The Biopolitics of Hindu Nationalism
Series: Feminist Technosciences
- ISBN: 9780295745596
- Published By: University of Washington Press
- Published: June 2019
Reading Banu Subramaniam is equal parts pleasure and provocation as the author explores the nuance of the neoliberal style and the lingering ghosts of the (post)colonial style of engaging with modernity and scientific progress in Holy Science: The Biopolitics of Hindu Nationalism. Subramaniam follows in the legacy of Donna Haraway’s work as ways of coping with Hindu nationalist claims to ancient Indic pharmacology, architecture, transportation, and weaponry to rival contemporary developments founded in Western science. Subramaniam offers methods for scholars to embrace the potential of subaltern theories of knowledge without resorting to “binary logics” of “science and religion, nature and culture, human and nonhuman,” “imperial Western logics and nativist religious nationalisms” (xiii)
The structure of Holy Science knits the fabric of Michel Foucault’s latter work on biopolitics in Europe to the colonial legacies of racism, classism, casteism, sexism, and ableist theories of embodiment remaining in Indian nationalism. Against the grain of these readings lie local and contingent reactions that develop from already present systems of healing bodies, building homes, delimiting sexual mores and surrogacy, and protecting areas of local environments from development. Subramaniam’s introduction elaborates on her argument in five sections: bionationalism, archaic modernities, research centers as India’s modern temples, the relation between secularism and religion “at its most capacious,” and Eurocentric framing, which the book attempts to subvert. Subramaniam demonstrates how science is intertwined with systems of power and its knowledge, arising out of the same matrix as political and social forms of practice (9).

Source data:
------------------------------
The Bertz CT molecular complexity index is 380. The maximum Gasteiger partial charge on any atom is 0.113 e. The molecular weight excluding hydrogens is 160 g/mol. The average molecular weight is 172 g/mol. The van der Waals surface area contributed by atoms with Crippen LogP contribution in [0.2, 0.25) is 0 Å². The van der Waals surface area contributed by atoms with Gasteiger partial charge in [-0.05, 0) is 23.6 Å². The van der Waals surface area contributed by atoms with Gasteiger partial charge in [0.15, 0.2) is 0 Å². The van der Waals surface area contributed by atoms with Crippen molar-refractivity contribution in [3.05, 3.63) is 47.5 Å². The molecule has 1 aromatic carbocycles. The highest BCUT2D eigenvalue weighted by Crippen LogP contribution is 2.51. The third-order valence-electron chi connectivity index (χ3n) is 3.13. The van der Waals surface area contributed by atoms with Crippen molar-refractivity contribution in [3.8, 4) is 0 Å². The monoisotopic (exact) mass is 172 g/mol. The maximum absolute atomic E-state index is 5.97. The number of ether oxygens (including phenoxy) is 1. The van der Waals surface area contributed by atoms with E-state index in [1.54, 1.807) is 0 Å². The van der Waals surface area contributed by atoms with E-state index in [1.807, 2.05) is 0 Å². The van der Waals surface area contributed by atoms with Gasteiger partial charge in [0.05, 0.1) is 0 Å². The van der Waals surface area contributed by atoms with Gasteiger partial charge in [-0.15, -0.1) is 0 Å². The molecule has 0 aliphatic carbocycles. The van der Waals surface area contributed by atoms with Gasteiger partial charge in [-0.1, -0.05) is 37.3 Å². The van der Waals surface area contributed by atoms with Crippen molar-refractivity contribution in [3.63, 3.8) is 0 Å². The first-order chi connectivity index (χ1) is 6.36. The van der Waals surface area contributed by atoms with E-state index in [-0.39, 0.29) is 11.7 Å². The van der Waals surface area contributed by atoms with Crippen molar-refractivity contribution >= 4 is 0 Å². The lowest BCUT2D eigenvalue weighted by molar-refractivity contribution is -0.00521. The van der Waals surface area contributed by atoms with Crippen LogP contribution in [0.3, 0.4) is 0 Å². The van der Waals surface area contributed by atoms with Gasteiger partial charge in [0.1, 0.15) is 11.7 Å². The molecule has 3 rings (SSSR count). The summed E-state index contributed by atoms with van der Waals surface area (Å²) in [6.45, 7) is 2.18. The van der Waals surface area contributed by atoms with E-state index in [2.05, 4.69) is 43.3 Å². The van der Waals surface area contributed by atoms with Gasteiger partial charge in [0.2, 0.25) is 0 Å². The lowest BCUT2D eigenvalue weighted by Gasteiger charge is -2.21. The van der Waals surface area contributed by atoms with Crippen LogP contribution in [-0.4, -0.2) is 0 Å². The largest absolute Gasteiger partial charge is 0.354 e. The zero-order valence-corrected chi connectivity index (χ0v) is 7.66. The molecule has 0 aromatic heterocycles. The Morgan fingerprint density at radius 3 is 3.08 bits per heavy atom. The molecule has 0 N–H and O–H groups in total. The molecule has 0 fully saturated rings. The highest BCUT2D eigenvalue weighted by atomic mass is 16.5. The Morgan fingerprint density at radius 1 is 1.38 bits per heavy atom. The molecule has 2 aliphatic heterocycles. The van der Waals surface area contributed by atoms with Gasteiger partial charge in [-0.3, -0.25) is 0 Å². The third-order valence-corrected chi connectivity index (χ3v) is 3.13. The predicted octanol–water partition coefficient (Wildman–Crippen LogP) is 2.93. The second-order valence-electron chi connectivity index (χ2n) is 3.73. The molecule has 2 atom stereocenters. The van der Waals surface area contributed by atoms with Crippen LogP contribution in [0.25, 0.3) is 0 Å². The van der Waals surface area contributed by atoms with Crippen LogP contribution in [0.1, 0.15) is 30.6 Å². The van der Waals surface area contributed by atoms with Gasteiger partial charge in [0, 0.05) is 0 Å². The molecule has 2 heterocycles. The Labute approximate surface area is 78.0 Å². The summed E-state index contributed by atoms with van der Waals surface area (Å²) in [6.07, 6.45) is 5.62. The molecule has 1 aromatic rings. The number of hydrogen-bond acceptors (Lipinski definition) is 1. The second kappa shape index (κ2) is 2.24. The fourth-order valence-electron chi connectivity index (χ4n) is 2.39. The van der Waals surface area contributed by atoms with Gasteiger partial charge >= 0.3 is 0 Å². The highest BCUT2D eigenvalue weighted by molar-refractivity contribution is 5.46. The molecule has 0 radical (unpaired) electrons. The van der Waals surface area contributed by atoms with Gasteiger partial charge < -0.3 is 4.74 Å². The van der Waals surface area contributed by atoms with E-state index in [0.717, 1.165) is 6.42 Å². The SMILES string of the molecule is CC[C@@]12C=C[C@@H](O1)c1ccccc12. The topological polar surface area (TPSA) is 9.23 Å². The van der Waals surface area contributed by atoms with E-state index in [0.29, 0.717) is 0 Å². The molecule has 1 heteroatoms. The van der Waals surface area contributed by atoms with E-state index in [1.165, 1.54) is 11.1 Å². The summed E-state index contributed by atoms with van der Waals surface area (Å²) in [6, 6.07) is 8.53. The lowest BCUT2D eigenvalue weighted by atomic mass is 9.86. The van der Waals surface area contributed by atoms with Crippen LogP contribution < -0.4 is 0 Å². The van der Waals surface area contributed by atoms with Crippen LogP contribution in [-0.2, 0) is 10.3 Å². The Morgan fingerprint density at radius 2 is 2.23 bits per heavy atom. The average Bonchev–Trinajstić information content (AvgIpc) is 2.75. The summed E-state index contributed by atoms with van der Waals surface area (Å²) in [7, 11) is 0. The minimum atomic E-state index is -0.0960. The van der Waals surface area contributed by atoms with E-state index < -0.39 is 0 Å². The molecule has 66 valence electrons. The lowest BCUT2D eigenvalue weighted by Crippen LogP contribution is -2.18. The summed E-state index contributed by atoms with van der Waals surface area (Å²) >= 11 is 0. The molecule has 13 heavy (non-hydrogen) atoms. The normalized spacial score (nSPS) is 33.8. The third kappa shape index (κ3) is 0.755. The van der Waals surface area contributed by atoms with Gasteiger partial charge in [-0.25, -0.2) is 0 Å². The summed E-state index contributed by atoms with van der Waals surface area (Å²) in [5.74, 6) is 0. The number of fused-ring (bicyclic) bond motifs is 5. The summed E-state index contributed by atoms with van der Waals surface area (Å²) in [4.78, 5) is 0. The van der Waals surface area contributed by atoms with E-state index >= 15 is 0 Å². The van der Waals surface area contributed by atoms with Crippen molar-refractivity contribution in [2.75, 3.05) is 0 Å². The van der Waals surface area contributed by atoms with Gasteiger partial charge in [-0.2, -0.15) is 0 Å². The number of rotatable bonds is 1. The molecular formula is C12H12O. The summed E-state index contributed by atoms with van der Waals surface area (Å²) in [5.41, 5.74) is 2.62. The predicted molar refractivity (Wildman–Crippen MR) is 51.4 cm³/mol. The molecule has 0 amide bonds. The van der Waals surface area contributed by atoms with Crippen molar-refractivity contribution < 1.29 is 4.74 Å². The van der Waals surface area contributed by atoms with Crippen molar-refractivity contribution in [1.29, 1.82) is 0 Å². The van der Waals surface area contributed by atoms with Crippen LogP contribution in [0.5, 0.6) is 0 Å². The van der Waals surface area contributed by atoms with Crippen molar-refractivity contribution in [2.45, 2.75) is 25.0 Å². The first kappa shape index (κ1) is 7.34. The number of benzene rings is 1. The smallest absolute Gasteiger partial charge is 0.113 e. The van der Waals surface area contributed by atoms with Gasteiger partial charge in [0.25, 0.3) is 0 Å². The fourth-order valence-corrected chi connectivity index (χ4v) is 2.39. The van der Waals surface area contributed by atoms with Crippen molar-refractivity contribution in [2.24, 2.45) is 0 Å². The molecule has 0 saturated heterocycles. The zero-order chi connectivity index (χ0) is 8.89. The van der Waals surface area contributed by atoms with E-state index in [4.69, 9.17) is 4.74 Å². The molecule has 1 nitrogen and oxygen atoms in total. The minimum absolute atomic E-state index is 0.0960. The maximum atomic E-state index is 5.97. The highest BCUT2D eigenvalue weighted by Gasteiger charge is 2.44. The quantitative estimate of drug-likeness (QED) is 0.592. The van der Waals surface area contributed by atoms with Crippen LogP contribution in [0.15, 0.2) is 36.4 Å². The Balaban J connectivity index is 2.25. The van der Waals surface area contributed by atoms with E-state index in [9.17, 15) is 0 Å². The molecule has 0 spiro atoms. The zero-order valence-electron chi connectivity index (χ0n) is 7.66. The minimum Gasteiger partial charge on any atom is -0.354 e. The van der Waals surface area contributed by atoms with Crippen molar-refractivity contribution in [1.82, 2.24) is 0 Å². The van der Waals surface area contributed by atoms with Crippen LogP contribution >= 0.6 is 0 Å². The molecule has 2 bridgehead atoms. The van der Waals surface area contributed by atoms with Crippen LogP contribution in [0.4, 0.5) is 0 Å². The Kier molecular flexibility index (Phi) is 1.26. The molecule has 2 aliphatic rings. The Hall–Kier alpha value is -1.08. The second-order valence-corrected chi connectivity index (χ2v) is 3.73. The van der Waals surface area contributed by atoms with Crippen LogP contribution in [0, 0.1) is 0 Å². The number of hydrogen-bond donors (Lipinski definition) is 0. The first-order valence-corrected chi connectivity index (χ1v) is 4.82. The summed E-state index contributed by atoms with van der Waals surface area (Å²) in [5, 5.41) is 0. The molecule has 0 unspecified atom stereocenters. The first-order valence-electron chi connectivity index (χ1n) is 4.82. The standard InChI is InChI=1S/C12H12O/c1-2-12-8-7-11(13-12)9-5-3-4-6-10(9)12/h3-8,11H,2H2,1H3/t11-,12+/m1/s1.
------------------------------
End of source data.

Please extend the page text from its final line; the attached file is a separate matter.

The five case studies Subramaniam presents in Holy Science build on these themes of how science and religion relate through the lens of Hindu nationalism, and then diverge and divide to offer “progressive possibilities” beyond the binary logics at play (71). Chapter 1 traces the contours of Hindu nationalism as exemplified by Narendra Modi. The strong masculinist tendencies of Modi’s party are seen in their adoption of the nuclear bomb as śakti, or the feminine power of possibility, which reinvigorated Indian men after the emasculation of colonialist conquest by non-Hindu rulers beforehand. This also implicates women as forms of power who have to be controlled at the level of the family unless dedicated to national or religious service as ascetics (55).
After this initial framing, Subramaniam explores the domestic practices of vāstruśāstra, or “the science of architecture,” as they became supported by the BJP’s national government. Similar to feng shui, vāstuśāstra has been extolled as scientific and ancient knowledge to inspire success along traditional religious lines as well as in the modern world of examination-based curriculum, neoliberal workplaces, and biomedical intervention in human flourishing.